Byline: Phillipa Leighton-Jones
Life looks good for bond trading platforms that survived a ruthless shakeout which led to the closure of many of their peers over the past two years.There are several reasons. First, volumes in the fixed-income markets have surged as disastrous stock markets repel investors and spell the end of the equities boom. The fact that the amount of bond trading has risen has had a corresponding positive effect on the fixed-income networks.
Greenwich Associates, the US-based consultancy, says the total volume of institutional fixed-income trading in Europe and the Middle East has jumped nearly 25% this year, to over $11 trillion ([euro]11 trillion).
The proportion of institutions trading government bonds online is up to just over 30%.
Peter D'Amario, a consultant at Greenwich Associates, says: "All fixed-income trading in Europe is up substantially." Total average volume is up 24%, with volume in governments up 34%.
Bond asset holdings have risen similarly - with total assets held up 28%, and governments up 32%. Trading has been robust not only in aggregate but also across specific products.
Second, pressure to cut costs has prompted a re-evaluation of electronic trading, which according to some estimates undercuts telephone trading by up to 50%. As dealers become more comfortable with screen trading and more liquidity moves to screens, trading bonds online becomes a much more viable proposition.
John Unwin, technical director at EasyScreen, which develops trading screens, says illiquid bond markets are now overcoming the difficulties of moving from telephone-based trading to the screen.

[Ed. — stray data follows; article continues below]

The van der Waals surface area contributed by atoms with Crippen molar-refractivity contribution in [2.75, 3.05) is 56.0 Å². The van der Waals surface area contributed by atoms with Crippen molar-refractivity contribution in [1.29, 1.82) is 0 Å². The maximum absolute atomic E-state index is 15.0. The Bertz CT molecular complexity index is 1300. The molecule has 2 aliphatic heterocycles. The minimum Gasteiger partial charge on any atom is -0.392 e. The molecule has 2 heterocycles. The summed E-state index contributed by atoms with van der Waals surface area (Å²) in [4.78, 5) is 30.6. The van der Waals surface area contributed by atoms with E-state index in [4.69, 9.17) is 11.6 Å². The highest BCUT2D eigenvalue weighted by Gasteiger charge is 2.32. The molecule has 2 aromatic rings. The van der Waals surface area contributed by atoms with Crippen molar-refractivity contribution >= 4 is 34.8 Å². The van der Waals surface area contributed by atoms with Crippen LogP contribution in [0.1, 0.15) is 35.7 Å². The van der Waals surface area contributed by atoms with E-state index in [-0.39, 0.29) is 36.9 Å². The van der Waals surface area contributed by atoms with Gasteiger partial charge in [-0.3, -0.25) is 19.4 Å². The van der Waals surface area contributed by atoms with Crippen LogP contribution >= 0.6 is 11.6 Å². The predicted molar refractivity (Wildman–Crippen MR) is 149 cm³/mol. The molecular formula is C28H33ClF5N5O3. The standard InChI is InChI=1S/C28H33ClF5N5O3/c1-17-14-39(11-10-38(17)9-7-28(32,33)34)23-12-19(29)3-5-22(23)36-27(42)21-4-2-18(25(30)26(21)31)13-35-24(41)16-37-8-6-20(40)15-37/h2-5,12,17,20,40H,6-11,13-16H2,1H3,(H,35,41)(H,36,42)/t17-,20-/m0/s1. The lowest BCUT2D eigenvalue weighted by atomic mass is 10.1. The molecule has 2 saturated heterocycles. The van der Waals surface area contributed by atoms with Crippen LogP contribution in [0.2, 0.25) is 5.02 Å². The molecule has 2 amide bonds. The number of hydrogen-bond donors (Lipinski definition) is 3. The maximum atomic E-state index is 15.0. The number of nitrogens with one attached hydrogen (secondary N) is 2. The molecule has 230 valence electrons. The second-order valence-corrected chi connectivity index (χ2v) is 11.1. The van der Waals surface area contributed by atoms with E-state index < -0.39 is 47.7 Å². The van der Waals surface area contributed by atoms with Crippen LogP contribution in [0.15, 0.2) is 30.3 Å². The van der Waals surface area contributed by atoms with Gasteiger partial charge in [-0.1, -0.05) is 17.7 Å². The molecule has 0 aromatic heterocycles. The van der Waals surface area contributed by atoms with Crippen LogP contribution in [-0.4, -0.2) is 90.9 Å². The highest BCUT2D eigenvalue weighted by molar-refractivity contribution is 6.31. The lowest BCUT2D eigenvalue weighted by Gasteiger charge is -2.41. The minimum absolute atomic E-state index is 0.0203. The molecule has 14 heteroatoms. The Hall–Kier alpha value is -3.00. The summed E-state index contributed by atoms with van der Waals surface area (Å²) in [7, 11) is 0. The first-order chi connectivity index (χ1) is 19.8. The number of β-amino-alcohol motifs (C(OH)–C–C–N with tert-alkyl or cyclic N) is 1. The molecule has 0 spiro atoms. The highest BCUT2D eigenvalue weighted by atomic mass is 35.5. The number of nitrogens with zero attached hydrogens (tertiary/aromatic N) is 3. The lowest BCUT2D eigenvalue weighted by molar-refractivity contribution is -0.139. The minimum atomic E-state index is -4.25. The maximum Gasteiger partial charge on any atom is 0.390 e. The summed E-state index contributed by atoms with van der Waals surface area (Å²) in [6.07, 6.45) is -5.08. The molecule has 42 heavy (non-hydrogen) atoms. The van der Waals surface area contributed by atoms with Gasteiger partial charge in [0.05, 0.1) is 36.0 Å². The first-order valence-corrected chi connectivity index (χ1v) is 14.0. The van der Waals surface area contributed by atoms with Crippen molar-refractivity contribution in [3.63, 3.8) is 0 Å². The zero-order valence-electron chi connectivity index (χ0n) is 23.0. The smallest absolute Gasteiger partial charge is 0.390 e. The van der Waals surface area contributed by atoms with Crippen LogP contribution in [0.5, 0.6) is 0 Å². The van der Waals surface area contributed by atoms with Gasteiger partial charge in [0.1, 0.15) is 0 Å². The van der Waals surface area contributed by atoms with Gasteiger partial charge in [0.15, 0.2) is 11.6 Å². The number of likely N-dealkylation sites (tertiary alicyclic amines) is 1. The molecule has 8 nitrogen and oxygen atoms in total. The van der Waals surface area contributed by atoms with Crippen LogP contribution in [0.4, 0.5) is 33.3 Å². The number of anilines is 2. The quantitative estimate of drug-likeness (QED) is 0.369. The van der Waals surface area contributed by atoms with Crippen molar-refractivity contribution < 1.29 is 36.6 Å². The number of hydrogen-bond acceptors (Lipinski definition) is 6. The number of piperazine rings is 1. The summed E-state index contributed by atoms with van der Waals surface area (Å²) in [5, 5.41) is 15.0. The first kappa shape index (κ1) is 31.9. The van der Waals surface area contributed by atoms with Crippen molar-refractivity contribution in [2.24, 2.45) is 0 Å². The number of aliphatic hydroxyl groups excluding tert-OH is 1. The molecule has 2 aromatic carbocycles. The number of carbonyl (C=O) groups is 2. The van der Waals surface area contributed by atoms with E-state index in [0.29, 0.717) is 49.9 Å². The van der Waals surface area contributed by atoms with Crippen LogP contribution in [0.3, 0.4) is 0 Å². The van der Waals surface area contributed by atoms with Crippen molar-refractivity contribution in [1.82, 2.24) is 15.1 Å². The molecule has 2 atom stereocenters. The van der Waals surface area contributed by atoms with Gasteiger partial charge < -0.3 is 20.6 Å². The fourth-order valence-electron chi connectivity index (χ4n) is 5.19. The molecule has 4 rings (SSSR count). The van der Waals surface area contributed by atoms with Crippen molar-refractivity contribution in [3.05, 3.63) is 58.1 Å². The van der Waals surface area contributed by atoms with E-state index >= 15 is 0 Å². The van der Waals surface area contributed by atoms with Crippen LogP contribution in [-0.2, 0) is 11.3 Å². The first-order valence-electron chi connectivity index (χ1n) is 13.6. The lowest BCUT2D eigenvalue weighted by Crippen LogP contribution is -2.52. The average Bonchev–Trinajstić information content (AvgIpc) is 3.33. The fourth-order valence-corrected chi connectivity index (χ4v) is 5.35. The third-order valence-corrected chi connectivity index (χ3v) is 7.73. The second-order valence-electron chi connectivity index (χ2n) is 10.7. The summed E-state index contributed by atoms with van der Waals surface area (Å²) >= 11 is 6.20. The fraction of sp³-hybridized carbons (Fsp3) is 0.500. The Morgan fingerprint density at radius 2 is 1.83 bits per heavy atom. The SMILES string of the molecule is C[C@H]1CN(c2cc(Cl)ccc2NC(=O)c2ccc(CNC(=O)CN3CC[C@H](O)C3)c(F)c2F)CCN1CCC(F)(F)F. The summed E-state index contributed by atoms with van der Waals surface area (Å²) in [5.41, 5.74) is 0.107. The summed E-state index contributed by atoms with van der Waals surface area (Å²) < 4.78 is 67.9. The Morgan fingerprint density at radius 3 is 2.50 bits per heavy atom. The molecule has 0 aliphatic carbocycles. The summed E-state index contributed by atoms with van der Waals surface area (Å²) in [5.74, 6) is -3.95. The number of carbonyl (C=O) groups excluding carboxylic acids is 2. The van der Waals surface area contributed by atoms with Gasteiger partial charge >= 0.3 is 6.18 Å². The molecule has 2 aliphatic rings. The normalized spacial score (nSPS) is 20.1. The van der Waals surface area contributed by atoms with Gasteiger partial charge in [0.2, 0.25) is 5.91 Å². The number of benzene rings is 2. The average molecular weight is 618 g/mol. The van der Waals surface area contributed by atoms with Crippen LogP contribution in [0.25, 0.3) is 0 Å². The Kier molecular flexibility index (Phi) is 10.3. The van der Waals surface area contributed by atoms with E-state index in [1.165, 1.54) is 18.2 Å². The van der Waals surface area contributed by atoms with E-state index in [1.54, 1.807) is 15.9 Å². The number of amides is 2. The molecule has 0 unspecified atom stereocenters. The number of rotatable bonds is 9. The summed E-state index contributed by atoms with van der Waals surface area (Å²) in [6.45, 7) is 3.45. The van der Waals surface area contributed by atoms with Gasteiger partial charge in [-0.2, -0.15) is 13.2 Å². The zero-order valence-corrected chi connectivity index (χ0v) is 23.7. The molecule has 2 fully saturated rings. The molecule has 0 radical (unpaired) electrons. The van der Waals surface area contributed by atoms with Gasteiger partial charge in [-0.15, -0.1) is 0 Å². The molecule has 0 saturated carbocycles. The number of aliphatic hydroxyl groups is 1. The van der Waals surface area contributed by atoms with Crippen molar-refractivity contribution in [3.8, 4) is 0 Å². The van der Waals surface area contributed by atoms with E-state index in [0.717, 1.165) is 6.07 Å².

"The internet can improve the bond markets by increased access to real time front-end cash and derivative trading systems, including distribution to global retail clients.
"The advanced technology that has emerged to meet the intense demands of the derivatives markets is now being applied to bonds. The accommodation of bonds by these sophisticated trading screens means that derivatives can now be displayed and traded against an underlying cash bond on the same screen, injecting major trading efficiencies and cost savings into the hedging process."
Results for the various dealing networks reflect this. Espeed, the electronic trading subsidiary of money broker Cantor Fitzgerald, and which racked up cumulative losses of $60m since it floated in 1999, has had its fourth consecutive profitable quarter.
Howard Lutnick, president of eSpeed, says: "Volatility has been our friend, and we've seen huge volumes in the Treasuries markets over the past quarter."
He is now focussing on creating the next generation of trading products which will enhance best execution and create auctions to find prices in less liquid bonds.
TradeWeb, the online fixed-income exchange owned by eight banks, set a daily volume record of [euro]5.3bn ($5.15bn) for its euro sovereign product in October, reflecting the demand for fast access to liquidity in volatile market conditions.
At the same time, daily trading volume on the exchange passed [euro]70bn. Since its launch in 1998, more than 2.5 million trades have been executed on TradeWeb, with total volumes exceeding $16 trillion.
BrokerTec, owned by a consortium of banks but which will shortly be acquired by Icap, the money broker, has transacted more than $50 trillion in fixed-income securities since it began operations in June, 2000. It set a record for a single month in October as transaction volumes totalled $3.8 trillion. Strong transaction volumes in US cash products, US repo and European repo contributed to the figure.
Garry Jones, president and chief executive of BrokerTec Europe, says that at the same time paring fees back to a minimum, BrokerTec is focusing on other ways to help members cut costs in their back offices. …